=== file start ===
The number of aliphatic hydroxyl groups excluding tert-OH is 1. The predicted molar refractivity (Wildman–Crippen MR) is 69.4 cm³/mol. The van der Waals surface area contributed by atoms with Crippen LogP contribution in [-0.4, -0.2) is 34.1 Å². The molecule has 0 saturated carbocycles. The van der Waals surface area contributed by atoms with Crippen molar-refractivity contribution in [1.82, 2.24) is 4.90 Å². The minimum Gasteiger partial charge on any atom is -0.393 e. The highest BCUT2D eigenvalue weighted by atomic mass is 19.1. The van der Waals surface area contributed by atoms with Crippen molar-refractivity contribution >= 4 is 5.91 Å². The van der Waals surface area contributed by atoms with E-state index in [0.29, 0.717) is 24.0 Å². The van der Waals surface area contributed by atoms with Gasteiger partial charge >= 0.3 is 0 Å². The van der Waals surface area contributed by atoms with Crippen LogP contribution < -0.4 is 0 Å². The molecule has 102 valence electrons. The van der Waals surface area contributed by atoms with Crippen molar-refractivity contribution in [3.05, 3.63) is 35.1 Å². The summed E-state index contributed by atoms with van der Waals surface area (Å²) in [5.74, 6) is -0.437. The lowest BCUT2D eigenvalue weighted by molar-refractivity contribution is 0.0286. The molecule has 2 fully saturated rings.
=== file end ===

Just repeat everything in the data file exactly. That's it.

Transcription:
The number of aliphatic hydroxyl groups excluding tert-OH is 1. The predicted molar refractivity (Wildman–Crippen MR) is 69.4 cm³/mol. The van der Waals surface area contributed by atoms with Crippen LogP contribution in [-0.4, -0.2) is 34.1 Å². The molecule has 0 saturated carbocycles. The van der Waals surface area contributed by atoms with Crippen molar-refractivity contribution in [1.82, 2.24) is 4.90 Å². The minimum Gasteiger partial charge on any atom is -0.393 e. The highest BCUT2D eigenvalue weighted by atomic mass is 19.1. The van der Waals surface area contributed by atoms with Crippen molar-refractivity contribution >= 4 is 5.91 Å². The van der Waals surface area contributed by atoms with E-state index in [0.29, 0.717) is 24.0 Å². The van der Waals surface area contributed by atoms with Gasteiger partial charge >= 0.3 is 0 Å². The van der Waals surface area contributed by atoms with Crippen LogP contribution < -0.4 is 0 Å². The molecule has 102 valence electrons. The van der Waals surface area contributed by atoms with Crippen molar-refractivity contribution in [3.05, 3.63) is 35.1 Å². The summed E-state index contributed by atoms with van der Waals surface area (Å²) in [5.74, 6) is -0.437. The lowest BCUT2D eigenvalue weighted by molar-refractivity contribution is 0.0286. The molecule has 2 fully saturated rings.